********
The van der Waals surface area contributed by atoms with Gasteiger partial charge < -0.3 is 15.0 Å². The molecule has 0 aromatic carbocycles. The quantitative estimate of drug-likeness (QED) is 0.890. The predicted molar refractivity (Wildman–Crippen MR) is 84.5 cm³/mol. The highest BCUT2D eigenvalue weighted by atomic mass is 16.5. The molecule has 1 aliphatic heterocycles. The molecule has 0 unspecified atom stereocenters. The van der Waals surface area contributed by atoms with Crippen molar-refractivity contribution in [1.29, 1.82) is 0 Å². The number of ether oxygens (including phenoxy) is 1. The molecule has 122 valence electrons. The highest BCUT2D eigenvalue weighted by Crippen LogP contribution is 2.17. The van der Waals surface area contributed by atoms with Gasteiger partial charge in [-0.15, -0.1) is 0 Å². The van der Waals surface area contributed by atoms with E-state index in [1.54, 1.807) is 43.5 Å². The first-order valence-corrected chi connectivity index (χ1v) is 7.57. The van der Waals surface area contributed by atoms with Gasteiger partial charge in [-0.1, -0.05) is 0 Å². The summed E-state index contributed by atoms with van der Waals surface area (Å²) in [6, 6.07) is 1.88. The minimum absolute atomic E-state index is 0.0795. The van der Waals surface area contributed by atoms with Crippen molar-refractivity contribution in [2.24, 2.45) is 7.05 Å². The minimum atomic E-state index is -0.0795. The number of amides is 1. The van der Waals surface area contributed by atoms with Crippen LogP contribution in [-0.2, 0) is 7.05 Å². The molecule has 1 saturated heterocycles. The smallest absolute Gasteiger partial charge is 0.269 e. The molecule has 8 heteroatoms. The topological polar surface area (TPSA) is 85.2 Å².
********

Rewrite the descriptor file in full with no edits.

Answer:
The van der Waals surface area contributed by atoms with Gasteiger partial charge < -0.3 is 15.0 Å². The molecule has 0 aromatic carbocycles. The quantitative estimate of drug-likeness (QED) is 0.890. The predicted molar refractivity (Wildman–Crippen MR) is 84.5 cm³/mol. The highest BCUT2D eigenvalue weighted by atomic mass is 16.5. The molecule has 1 aliphatic heterocycles. The molecule has 0 unspecified atom stereocenters. The van der Waals surface area contributed by atoms with Crippen molar-refractivity contribution in [1.29, 1.82) is 0 Å². The number of ether oxygens (including phenoxy) is 1. The molecule has 122 valence electrons. The highest BCUT2D eigenvalue weighted by Crippen LogP contribution is 2.17. The van der Waals surface area contributed by atoms with Gasteiger partial charge in [-0.15, -0.1) is 0 Å². The van der Waals surface area contributed by atoms with E-state index in [1.54, 1.807) is 43.5 Å². The first-order valence-corrected chi connectivity index (χ1v) is 7.57. The van der Waals surface area contributed by atoms with Gasteiger partial charge in [-0.1, -0.05) is 0 Å². The summed E-state index contributed by atoms with van der Waals surface area (Å²) in [6, 6.07) is 1.88. The minimum absolute atomic E-state index is 0.0795. The van der Waals surface area contributed by atoms with Crippen molar-refractivity contribution in [2.24, 2.45) is 7.05 Å². The minimum atomic E-state index is -0.0795. The number of amides is 1. The van der Waals surface area contributed by atoms with Crippen LogP contribution in [-0.2, 0) is 7.05 Å². The molecule has 1 saturated heterocycles. The smallest absolute Gasteiger partial charge is 0.269 e. The molecule has 8 heteroatoms. The topological polar surface area (TPSA) is 85.2 Å².